If the logic of Karva Chauth stands fast, all men across the globe, barring India, should be dead or on their death beds by now. Because, hey buddy, your wife didn’t fast enough for you! Losers!
My biggest fear is not simply my best friend’s death, it’s having to bear the brunt of the blame of that death, because I wasn’t a believer. And, in that, I didn’t fast for his long life and health, and hence, somehow perpetrated this death.
Yes, stupid! Yes, foolish! Yes, illogical! Yet, yes, something that eats away at my very core, day in and day out. I remember discussing it with Saurabh once. He laughed it off. Bhakk, pagli. Kuch bhi kehti hai. But I am serious.
|We are injected with these what-women-must-do-to-maintain-a-happy-home stereotypes like heroine addicts.|
It’s the everyday dose of saas-bahu serials, ads promoting happy married life by women slaving away at the kitchen stove (albeit with a few modern devices and gadgets). It is in our faces when a double bed sheet ad always has women, while a car repair kit has only young men.
It becomes starkly evident during the two-times a week conversation with the in-laws, when at least once I am asked about either an archaic festival or khaana tumne banaya ya maid ne. More so, when a beloved brother-in-law insists on our visits to the in-laws’ home with "Agle four din Gunjan ke haath ka bana hua X, Y, and Z khaenge". Gunjan hates the kitchen and barring a few things, she can’t stand cooking. It was a happy co-incidence that the husband loves cooking and is an exceptional cook. Everyone in the family knows this, yet, Saurabh ke haath se bane hue khaane ki demand nahi hoti.
We are injected with these “what women must do to maintain a happy home (which obviously is her primary object and aim in life)" stereotypes day in and day out like heroine addicts, and thus when a woman refuses to observe karva, she fears that if everyone around her is doing this, what is wrong with her? Her in-laws wonder about this crazy alien who has come into the life of their dulaara beta.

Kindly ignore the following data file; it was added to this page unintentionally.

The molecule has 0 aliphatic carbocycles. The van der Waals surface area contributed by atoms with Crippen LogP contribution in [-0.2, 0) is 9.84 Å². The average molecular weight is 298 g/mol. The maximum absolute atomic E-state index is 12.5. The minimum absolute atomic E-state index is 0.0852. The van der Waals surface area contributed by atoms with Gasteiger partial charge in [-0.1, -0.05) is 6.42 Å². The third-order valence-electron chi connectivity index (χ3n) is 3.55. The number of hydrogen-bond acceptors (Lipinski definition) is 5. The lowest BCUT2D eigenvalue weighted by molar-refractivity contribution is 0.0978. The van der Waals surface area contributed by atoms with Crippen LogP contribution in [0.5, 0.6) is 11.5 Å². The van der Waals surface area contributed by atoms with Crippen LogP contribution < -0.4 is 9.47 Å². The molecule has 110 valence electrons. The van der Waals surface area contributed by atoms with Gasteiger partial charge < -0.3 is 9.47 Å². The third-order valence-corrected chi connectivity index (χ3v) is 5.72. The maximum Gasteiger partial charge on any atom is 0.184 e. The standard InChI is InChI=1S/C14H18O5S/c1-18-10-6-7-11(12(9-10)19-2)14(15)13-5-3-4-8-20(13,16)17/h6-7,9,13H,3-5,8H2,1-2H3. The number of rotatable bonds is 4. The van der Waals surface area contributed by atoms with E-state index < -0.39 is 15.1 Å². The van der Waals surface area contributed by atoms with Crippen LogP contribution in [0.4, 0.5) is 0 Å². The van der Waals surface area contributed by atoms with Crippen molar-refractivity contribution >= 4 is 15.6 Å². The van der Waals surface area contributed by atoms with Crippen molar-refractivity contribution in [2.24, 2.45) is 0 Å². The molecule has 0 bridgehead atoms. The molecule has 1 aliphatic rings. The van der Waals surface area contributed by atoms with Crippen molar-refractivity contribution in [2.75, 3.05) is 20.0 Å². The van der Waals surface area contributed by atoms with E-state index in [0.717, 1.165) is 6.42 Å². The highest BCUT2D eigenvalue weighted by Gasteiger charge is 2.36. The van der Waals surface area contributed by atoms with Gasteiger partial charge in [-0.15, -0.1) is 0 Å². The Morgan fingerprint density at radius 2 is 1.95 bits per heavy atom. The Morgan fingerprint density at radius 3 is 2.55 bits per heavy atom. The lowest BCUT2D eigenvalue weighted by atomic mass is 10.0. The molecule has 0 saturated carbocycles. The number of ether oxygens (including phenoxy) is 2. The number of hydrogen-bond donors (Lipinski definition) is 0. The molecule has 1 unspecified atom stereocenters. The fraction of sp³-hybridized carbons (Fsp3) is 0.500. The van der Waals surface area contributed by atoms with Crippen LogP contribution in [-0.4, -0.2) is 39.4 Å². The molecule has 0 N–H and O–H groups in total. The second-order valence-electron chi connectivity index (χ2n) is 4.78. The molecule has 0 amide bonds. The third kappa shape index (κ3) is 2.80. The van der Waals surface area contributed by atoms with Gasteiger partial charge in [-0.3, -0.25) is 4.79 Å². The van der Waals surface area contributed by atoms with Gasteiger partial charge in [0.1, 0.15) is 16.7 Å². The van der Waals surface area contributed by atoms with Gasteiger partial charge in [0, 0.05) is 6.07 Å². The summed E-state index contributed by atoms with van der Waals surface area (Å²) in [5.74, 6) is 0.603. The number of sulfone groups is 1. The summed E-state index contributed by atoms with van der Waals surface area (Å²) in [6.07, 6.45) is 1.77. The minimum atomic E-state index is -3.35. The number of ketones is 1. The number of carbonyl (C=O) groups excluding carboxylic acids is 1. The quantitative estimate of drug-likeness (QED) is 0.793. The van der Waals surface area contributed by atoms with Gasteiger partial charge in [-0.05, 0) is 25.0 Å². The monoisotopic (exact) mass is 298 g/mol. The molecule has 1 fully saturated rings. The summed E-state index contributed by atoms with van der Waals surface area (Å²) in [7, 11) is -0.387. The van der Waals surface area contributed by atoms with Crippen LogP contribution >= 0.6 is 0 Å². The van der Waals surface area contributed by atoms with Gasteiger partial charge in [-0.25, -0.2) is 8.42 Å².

Why is it that my love, faith, trust, belief, et al are dictated by this once perhaps pure, but now simply ostentatious, day garbed as a festival. As a friend pointed out today, you are not supposed to celebrate it, it’s meant to be observed. How many of us truly understand the difference and still believe in the cause?
Neither my dadi nor my mother ever observed this archaic day. Yet, at almost 90, I am blessed with the presence of my dadaji and, at 62, of my father. How did that happen, if none of these women I hold in such high esteem observe this fast.
As a teacher once said, fasting cleanses you; it makes your body work in tandem with nature, and thus, leads to longevity. If you want this country’s population to be healthy, make them fast for at least a day, every week. But uncontrolled fasting by kids and no fasting by men will help no one.
So, back to Karva Chauth. No one forced me to observe this day. However, I can always feel the undercurrents of my mil’s discontent with this decision of her very urban bahu. Strangely, it took a man, in this case my husband, to stand up to her and put his foot down and say that if Gunjan ever does it, he will walk out of the house.
Women dressing up, sharing stories, pampering themselves, perhaps staying away from the kitchen for a day must have been a great start for the festivities. But, in this day and age, when on-the-go meals are the norm and an average working woman spends her time juggling between at least five to six unfinished and 10–11 somewhat attainable tasks, it takes quite a toll.
Take heart husbands and mothers-in-law, it’s a girl, just a girl. She has a lot on her plate. If you want her to pray/wish her husband a long and happy life, let the two go out on a date some evening, without having to worry about the kitchen/kids. Let her go for a holiday with her friends. Let her come home without thinking about what needs to be done.
Let her, for once, be her. She will wish you all the happiness and health. Irrespective.